First, heat up a potjie, chuck in the mussels, the parsley and a good splash of white wine. Put the lid back on and steam the mussels until they open. You can eat some of the mussels straight from the shell just like that – really simple and delicious. But please keep some for the main act.

Throw away the ones that didn’t open, and reserve a bit of the sweet cloudy mussel juice at the bottom of the pot. Clean the mussels by pulling off the beards and removing them from the shells.

Heat up another potjie, add a generous knob of butter, a good squeeze of lemon, black pepper, crushed salt, the garlic and all of the cleaned mussels. If you want mussels with a bit of a bite, add some chilli and grated ginger and a ladle of the sweet mussel juice. Let it simmer for a moment, give it a good stir, then tuck in.

Best served with fresh bread which is ideal for soaking up any juice left behind in the potjie.



Justin Bonello_Greenhouse

Water is a precious commodity. We can survive without food for 3 weeks, possibly longer, but can only last for 3 or 4 days without water. We need to learn how to use water frugally…

As I write this, Cape Town is in the depths of the worst drought of my memory (possibly in recorded history). I’ve been trying to do my bit by harvesting rainwater, my ‘grey water’ is being recycled to keep my vegetable garden going and I’ve been working really-hard at reducing my and my family’s consumption. We’ve become very mindful of every drop we use, so thought I’d do some amateur science and spent a week working out what my family of 4 uses on a monthly basis, to see how we’re actually doing. Let’s break it down:

Screen Shot 2017-05-19 at 5.26.40 AM

TOTAL OF 5250 liters a month, 63000 liters a year

That’s a total of 5250l a month – approx. 63000l a year. So I’m looking ok! Or am I? There’s a hidden water cost to everything I consume and it’s called my water footprint. This includes what I use at home (out of the tap), but includes the water it took to produce the food I eat, the products I buy, the energy I consume. I may not drink, feel or see this virtual water – but it actually makes up the majority of my water footprint, and even worse, the food I eat is responsible for more than 2/3rds of this  footprint.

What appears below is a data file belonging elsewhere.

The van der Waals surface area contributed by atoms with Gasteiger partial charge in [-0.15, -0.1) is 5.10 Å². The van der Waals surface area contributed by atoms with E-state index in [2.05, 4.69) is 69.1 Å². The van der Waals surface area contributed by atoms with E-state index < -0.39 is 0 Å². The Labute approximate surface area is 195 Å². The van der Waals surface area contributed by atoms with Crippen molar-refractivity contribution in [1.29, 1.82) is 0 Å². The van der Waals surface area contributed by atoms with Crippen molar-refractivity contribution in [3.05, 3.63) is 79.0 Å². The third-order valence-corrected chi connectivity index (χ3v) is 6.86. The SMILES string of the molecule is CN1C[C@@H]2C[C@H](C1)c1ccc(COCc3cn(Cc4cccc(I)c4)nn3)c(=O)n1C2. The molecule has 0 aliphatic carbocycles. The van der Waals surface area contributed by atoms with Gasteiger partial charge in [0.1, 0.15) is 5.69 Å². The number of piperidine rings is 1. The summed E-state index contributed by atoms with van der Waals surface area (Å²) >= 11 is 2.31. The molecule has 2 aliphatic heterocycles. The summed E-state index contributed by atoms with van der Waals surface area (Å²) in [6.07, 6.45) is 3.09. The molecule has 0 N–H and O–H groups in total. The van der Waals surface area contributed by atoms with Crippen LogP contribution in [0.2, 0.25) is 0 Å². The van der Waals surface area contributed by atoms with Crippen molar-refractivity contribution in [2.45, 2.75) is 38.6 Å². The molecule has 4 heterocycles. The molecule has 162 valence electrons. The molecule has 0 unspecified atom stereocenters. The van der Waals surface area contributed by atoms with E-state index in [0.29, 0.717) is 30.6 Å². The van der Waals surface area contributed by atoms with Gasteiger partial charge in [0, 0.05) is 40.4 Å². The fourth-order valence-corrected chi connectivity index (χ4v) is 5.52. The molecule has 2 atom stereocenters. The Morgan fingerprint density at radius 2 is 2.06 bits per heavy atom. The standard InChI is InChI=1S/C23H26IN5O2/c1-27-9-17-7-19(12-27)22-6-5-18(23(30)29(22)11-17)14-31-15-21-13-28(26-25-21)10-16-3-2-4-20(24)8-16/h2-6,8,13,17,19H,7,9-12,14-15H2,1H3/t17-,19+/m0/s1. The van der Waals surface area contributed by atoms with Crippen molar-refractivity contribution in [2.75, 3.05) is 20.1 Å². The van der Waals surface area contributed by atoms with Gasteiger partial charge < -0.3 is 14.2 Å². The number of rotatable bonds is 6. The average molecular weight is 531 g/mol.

When I add my families virtual water cost to our out of the tap consumption, our water use rockets exponentially. As example, let’s take a look at what it costs for a beef and cheese sarmie without butter.


Virtual water cost of a Beef and Cheese sandwich: 610 liters


One sandwich has a virtual water cost of more than 600l. Now the maths becomes horrible and my amateur science less sure – but the principle is right. Assuming that we only eat beef and cheese sarmies, 3 times a day, x 4 family members  x 365 days, our virtual water bill is 876000 liters – that’s more than a 1000% of my families out of the tap annual usage. It takes 2.5 million litres to fill an Olympic size swimming pool, and with a little of my bad science, and without taking into account the virtual water cost of fuel, electricity and a whole plethora of other criteria, I could fill this pool with my virtual water usage by just eating the above-mentioned sarmies in 3 years. 3 years….

If we ever do get out of this water crisis, we need to plan and live like disaster is always around the corner…

In the words of my mate Graham Brookman, ‘we don’t value water because it’s so cheap, because it’s invisible.’ And he’s right. We don’t value that that we get for ‘free’. It has no value because we no longer harvest it for ourselves and don’t have to manage what we have harvested for own sustainable use. We don’t grow, harvest and process our own food; we’ve become increasingly reliant on the system to provide for us (instead of providing for ourselves) and in doing so, we have all proven to ourselves that we are fools. We are to blame for our current water crisis. Not government. Not council, not the DA, not the ANC. US.

We are to blame for our current water crisis. Not government. Not council, not the DA, not the ANC. US.

Fresh water is scarce and rare, yet we treat it like it’s abundant. We should’ve planned for disaster.

All of us. Should’ve installed rainwater tanks to harvest rain. Should’ve reduced our consumption years ago (not just when there’s a crisis). Should’ve replaced European imports with water-wise indigenous plants. Should’ve got rid of that egotistical monoculture, the useless inedible green lawn years ago. Should’ve planted our own edible gardens…

Fresh water is scarce and rare, and we need to look after it…

Should’ve, could’ve, would’ve…

Instead of flushing it away post haste we need to re-think how we see water in the Urban biome. When the rains do come (and I’m on my knees now), we should be harvesting every drop that we can. We should be recycling our grey water. We need to grow our own food. We need to lobby our local councils to sink the water into the ground and into our backup systems, the aquifers of Cape Town, instead of flushing it out to sea as quickly as possible through storm water drains. We need to bring our springs up to the surface where we can all use nature’s bounty and if we ever do get out of this water crisis, we need to plan and live like disaster is always around the corner. Fresh water is scarce and rare, and we need to look after it.

If we do this, then maybe just maybe, we can avoid a future crisis.